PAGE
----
Physicist Richard Muller says that "global warming is a serious problem.…
An effort by a handful of UC Berkeley scientists to reexamine temperature data underlying global warming research has landed in the center of a national political debate over government regulation.
The Berkeley Earth Surface Temperature study is led by physicist Richard Muller, a longtime critic of the scientific consensus on climate change, who plans to testify on the effort Thursday before the House Science Committee in the latest of several congressional inquiries on climate science since the GOP majority was seated.
The Berkeley project's biggest private backer, with $150,000, is the Charles G. Koch Charitable Foundation. Oil billionaires Charles and David Koch are the nation's most prominent funders of efforts to prevent curbs on fossil-fuel burning, the biggest contributor to planet-warming greenhouse gases.
Temperature data from tens of thousands of weather stations across the globe, many of which have incomplete records, are "very contentious," Muller said in an interview. "The skeptics are raising legitimate concerns."
Leading climate scientists, however, say the three most in-depth temperature studies agree on the overall severity and pace of global warming. They worry that the Berkeley effort, and the hearing Thursday, will add to public confusion on a topic that is as politically polarized as it is scientifically complex.
Muller said Koch and other contributors will have no influence over the results. "We have no prejudice, no preconception of what we are going to get," he said, adding that the Koch donation was less than the $188,587 contributed by the federal Lawrence Berkeley National Laboratory, where Muller is a senior scientist.
"Global warming is a serious problem," Muller said in a lecture at UC Berkeley last week. "But people simply don't believe the story anymore because the story was exaggerated.... Not a single polar bear has died because of receding ice."
The Berkeley study comes as efforts to curb planet-heating emissions from industrial plants and motor vehicles are under attack in Congress. The Supreme Court in 2007 said the Environmental Protection Agency could regulate greenhouse gases under the Clean Air Act, but Republicans and coal-state Democrats, citing uncertainty over the science, are sponsoring legislation to thwart that effort.
Temperature data were the focus of the so-called 2009 Climategate controversy, in which opponents of greenhouse gas regulation alleged that leaked emails from a British climate laboratory showed manipulation of weather station records. Five U.S. and British government and university investigations have refuted the charges.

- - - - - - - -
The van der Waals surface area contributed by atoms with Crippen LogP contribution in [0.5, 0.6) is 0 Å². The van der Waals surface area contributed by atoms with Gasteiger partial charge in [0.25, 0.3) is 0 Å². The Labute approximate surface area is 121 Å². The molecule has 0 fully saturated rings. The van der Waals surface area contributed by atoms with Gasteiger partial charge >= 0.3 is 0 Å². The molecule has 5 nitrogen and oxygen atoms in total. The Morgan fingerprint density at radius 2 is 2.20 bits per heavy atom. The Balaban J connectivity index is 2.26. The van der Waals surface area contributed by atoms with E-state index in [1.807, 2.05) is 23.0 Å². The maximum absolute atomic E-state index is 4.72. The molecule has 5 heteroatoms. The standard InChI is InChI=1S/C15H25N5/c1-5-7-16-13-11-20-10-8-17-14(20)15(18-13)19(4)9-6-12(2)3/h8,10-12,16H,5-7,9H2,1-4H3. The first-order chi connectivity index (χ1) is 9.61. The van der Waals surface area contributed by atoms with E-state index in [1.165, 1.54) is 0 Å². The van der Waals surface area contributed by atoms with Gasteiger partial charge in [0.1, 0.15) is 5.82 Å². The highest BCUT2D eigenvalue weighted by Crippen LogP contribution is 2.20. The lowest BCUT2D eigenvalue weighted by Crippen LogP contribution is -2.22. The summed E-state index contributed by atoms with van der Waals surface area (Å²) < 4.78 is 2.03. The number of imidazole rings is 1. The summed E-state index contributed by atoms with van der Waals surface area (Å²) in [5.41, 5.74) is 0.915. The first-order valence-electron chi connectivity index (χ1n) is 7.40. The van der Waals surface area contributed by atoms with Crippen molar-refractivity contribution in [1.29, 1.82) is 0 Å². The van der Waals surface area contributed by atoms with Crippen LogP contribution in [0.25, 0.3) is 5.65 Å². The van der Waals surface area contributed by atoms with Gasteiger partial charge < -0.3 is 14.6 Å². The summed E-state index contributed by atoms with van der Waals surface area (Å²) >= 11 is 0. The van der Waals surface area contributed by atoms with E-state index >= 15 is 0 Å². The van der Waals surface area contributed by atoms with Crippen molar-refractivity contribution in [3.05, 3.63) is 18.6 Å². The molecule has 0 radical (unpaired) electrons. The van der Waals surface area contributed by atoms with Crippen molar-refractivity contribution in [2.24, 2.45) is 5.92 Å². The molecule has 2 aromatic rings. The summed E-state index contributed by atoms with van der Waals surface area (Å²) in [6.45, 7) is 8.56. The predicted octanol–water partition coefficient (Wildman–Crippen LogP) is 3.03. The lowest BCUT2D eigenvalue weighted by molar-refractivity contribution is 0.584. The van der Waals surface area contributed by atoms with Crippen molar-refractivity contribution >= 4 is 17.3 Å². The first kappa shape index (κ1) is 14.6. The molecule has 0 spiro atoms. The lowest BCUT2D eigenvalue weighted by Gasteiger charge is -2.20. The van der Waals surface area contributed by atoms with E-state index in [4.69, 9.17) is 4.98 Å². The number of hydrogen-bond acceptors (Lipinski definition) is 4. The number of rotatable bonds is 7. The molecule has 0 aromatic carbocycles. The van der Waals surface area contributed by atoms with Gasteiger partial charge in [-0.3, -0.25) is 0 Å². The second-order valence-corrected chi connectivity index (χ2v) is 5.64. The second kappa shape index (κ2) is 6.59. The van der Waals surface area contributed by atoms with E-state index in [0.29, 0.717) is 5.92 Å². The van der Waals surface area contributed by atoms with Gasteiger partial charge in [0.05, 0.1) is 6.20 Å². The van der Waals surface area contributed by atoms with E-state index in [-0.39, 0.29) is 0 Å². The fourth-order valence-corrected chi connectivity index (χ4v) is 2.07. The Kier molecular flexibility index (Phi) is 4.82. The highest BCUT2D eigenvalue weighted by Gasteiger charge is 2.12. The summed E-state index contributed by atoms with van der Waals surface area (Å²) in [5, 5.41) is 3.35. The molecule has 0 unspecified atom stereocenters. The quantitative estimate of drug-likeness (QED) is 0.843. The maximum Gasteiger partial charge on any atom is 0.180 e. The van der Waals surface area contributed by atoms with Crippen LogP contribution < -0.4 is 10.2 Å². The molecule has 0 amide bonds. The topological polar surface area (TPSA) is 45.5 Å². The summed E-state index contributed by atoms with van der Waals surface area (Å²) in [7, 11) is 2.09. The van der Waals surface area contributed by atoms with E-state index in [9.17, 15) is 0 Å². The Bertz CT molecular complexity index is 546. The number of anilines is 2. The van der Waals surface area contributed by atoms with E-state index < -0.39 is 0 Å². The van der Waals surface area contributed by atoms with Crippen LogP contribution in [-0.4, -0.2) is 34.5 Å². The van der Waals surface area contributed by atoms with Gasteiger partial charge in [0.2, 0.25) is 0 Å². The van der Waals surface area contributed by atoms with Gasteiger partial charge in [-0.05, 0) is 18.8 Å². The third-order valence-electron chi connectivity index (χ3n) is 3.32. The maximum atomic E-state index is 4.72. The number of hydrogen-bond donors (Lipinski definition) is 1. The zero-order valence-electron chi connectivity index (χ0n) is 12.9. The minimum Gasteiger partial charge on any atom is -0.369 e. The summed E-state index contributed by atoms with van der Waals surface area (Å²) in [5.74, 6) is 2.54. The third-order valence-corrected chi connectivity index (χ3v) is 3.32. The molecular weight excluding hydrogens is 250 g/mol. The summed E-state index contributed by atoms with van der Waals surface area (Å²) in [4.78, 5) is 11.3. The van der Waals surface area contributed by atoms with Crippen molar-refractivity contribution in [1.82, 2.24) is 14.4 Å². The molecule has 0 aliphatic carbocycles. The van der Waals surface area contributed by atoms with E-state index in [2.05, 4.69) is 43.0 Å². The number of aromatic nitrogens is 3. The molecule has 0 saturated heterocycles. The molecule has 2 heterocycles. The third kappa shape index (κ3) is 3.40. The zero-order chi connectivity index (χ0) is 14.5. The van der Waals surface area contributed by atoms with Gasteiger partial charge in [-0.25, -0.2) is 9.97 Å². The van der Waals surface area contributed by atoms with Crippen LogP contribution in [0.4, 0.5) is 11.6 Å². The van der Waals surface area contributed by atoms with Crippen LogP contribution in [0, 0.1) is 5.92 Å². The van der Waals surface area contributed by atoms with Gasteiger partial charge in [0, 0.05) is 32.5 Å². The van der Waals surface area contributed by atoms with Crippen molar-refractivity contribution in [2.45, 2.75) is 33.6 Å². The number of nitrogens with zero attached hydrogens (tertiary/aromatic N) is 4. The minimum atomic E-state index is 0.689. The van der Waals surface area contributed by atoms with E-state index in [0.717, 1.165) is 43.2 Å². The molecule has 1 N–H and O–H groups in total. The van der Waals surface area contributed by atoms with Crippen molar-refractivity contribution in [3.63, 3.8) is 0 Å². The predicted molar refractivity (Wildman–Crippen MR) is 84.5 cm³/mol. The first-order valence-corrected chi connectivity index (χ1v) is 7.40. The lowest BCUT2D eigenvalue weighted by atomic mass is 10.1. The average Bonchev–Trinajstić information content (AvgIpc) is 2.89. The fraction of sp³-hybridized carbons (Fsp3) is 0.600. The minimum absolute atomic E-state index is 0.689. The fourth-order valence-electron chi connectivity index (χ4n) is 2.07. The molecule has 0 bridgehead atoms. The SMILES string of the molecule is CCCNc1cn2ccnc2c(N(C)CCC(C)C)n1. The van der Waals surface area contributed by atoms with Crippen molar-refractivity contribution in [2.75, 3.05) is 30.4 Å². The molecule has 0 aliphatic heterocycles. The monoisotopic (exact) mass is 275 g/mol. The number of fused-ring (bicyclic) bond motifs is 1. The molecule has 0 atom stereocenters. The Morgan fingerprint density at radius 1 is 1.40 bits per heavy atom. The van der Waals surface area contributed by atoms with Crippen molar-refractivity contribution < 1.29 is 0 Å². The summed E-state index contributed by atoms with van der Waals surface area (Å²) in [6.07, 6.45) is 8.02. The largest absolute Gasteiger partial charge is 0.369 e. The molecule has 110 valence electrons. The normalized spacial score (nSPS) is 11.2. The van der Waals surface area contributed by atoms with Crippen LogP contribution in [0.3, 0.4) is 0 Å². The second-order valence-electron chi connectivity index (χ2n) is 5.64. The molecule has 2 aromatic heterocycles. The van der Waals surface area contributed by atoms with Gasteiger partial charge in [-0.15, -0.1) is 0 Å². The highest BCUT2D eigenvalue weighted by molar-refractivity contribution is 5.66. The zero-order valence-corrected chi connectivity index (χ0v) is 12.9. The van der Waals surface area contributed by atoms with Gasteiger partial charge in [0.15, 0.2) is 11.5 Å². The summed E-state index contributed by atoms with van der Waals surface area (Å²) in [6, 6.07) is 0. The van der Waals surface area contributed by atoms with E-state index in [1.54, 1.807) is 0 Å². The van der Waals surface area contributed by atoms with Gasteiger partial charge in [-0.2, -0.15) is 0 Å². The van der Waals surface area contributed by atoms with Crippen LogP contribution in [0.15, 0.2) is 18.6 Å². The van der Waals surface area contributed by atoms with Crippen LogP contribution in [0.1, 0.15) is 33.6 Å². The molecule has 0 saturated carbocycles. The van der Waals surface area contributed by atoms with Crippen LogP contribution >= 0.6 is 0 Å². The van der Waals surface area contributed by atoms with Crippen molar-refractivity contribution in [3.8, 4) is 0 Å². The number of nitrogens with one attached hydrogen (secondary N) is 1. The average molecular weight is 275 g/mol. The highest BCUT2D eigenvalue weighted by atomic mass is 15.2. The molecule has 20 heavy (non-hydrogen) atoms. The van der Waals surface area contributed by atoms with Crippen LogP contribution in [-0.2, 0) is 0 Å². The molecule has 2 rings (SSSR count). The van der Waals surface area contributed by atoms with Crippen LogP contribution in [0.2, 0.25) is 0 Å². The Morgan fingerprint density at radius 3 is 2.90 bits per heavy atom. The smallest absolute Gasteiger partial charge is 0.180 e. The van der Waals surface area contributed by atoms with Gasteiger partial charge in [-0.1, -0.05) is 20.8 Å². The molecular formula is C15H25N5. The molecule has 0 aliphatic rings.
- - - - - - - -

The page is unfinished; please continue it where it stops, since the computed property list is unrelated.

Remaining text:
The Berkeley effort is hardly new. Over the last two decades, three independent scientific groups have analyzed international data from thousands of weather stations. Using different combinations of stations and varying statistical methods, all have come to nearly identical conclusions: The planet's surface, on average, has warmed about 0.75 degrees centigrade (1.4 degrees Fahrenheit) since the beginning of the 20th century.
Scientists involved in those studies said they would welcome new peer-reviewed research, but they contend that Muller is violating scientific protocol by publicizing his project, underway for months, before it produces any vetted scientific papers.
"I am highly skeptical of the hype and claims," said Kevin Trenberth, who heads the Climate Analysis Section of the National Center for Atmospheric Research, a university consortium. "The team has some good people but not the expertise required in certain areas, and purely statistical approaches are naive. I suspect they have an agenda."
The Koch donation, to many, confirms those suspicions. "Why would a scientist accept funding from an organization with no interest in advancing the science?" asked Benjamin Santer, an atmospheric scientist at Lawrence Livermore National Laboratory.
Muller said his team would submit to peer-reviewed journals data that "measure the warming with more precision than in the past."
He acknowledged that his study could find that issues raised by skeptics have only a "marginal effect" on temperature estimates. "Don't expect any huge surprises," he warned. "The surprises may be in the fine tuning."
Muller and many of those who question the temperature data are drawn to the "urban heat island" phenomenon, maintaining that gauges may be registering latent heat from asphalt, concrete and other urban features. Over time, some weather stations that once recorded temperatures in rural areas have been surrounded by cities and suburbs.
The Berkeley project is analyzing information from 39,000 stations —five times as many as the other groups, Muller said — and will address the fact that temperature data have been recorded at varying times of day.